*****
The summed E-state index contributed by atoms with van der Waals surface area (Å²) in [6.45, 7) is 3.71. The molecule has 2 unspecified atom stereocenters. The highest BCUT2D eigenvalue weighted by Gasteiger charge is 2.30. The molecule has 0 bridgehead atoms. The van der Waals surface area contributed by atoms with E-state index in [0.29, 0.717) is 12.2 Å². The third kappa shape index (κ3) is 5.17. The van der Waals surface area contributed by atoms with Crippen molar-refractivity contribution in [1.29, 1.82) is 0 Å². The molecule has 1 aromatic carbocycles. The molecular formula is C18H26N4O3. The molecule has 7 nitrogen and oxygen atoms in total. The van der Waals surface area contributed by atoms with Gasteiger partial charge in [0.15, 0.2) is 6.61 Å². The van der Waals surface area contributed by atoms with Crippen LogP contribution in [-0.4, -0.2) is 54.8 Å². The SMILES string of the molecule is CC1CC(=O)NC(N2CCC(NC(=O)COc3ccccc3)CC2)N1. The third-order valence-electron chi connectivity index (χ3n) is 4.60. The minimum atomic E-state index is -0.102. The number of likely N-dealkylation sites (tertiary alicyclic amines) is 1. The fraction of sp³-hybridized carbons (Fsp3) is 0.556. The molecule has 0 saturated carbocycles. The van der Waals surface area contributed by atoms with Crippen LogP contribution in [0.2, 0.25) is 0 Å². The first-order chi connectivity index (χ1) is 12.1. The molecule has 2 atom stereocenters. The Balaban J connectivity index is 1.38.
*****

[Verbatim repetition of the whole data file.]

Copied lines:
The summed E-state index contributed by atoms with van der Waals surface area (Å²) in [6.45, 7) is 3.71. The molecule has 2 unspecified atom stereocenters. The highest BCUT2D eigenvalue weighted by Gasteiger charge is 2.30. The molecule has 0 bridgehead atoms. The van der Waals surface area contributed by atoms with E-state index in [0.29, 0.717) is 12.2 Å². The third kappa shape index (κ3) is 5.17. The van der Waals surface area contributed by atoms with Crippen molar-refractivity contribution in [1.29, 1.82) is 0 Å². The molecule has 1 aromatic carbocycles. The molecular formula is C18H26N4O3. The molecule has 7 nitrogen and oxygen atoms in total. The van der Waals surface area contributed by atoms with Gasteiger partial charge in [0.15, 0.2) is 6.61 Å². The van der Waals surface area contributed by atoms with Crippen LogP contribution in [-0.4, -0.2) is 54.8 Å². The SMILES string of the molecule is CC1CC(=O)NC(N2CCC(NC(=O)COc3ccccc3)CC2)N1. The third-order valence-electron chi connectivity index (χ3n) is 4.60. The minimum atomic E-state index is -0.102. The number of likely N-dealkylation sites (tertiary alicyclic amines) is 1. The fraction of sp³-hybridized carbons (Fsp3) is 0.556. The molecule has 0 saturated carbocycles. The van der Waals surface area contributed by atoms with Crippen LogP contribution in [0.2, 0.25) is 0 Å². The first-order chi connectivity index (χ1) is 12.1. The molecule has 2 atom stereocenters. The Balaban J connectivity index is 1.38.